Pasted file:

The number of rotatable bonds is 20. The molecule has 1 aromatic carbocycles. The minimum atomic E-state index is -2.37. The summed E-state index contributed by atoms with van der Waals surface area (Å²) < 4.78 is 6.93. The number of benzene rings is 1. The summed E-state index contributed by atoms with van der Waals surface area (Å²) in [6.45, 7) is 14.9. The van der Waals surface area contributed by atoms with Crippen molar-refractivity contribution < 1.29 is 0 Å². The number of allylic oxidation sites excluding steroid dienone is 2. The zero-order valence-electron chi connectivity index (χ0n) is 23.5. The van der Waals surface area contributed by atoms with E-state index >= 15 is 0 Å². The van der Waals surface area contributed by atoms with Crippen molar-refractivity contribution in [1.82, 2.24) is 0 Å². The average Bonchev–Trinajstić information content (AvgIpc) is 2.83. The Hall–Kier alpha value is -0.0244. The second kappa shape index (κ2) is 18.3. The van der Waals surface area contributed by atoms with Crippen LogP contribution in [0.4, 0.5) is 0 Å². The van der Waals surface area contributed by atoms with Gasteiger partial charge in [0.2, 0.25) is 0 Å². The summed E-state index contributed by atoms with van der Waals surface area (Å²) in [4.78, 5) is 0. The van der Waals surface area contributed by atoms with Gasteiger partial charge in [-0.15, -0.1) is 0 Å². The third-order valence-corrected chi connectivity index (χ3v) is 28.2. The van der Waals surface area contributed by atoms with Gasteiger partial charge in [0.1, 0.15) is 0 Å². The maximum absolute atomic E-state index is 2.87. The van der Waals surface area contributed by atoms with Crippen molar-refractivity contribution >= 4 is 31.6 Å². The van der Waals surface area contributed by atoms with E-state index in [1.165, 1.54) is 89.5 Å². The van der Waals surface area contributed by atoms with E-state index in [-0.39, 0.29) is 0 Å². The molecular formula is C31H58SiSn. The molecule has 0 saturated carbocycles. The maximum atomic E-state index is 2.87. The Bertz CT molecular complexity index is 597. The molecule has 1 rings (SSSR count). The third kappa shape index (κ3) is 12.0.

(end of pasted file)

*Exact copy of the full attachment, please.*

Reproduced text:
The number of rotatable bonds is 20. The molecule has 1 aromatic carbocycles. The minimum atomic E-state index is -2.37. The summed E-state index contributed by atoms with van der Waals surface area (Å²) < 4.78 is 6.93. The number of benzene rings is 1. The summed E-state index contributed by atoms with van der Waals surface area (Å²) in [6.45, 7) is 14.9. The van der Waals surface area contributed by atoms with Crippen molar-refractivity contribution < 1.29 is 0 Å². The number of allylic oxidation sites excluding steroid dienone is 2. The zero-order valence-electron chi connectivity index (χ0n) is 23.5. The van der Waals surface area contributed by atoms with E-state index >= 15 is 0 Å². The van der Waals surface area contributed by atoms with Crippen molar-refractivity contribution in [1.82, 2.24) is 0 Å². The average Bonchev–Trinajstić information content (AvgIpc) is 2.83. The Hall–Kier alpha value is -0.0244. The second kappa shape index (κ2) is 18.3. The van der Waals surface area contributed by atoms with Crippen LogP contribution in [0.4, 0.5) is 0 Å². The van der Waals surface area contributed by atoms with Gasteiger partial charge in [0.2, 0.25) is 0 Å². The summed E-state index contributed by atoms with van der Waals surface area (Å²) in [4.78, 5) is 0. The van der Waals surface area contributed by atoms with Gasteiger partial charge in [-0.15, -0.1) is 0 Å². The third-order valence-corrected chi connectivity index (χ3v) is 28.2. The van der Waals surface area contributed by atoms with Gasteiger partial charge in [0.1, 0.15) is 0 Å². The maximum absolute atomic E-state index is 2.87. The van der Waals surface area contributed by atoms with Crippen molar-refractivity contribution >= 4 is 31.6 Å². The van der Waals surface area contributed by atoms with E-state index in [1.165, 1.54) is 89.5 Å². The van der Waals surface area contributed by atoms with E-state index in [-0.39, 0.29) is 0 Å². The molecular formula is C31H58SiSn. The molecule has 0 saturated carbocycles. The maximum atomic E-state index is 2.87. The Bertz CT molecular complexity index is 597. The molecule has 1 rings (SSSR count). The third kappa shape index (κ3) is 12.0.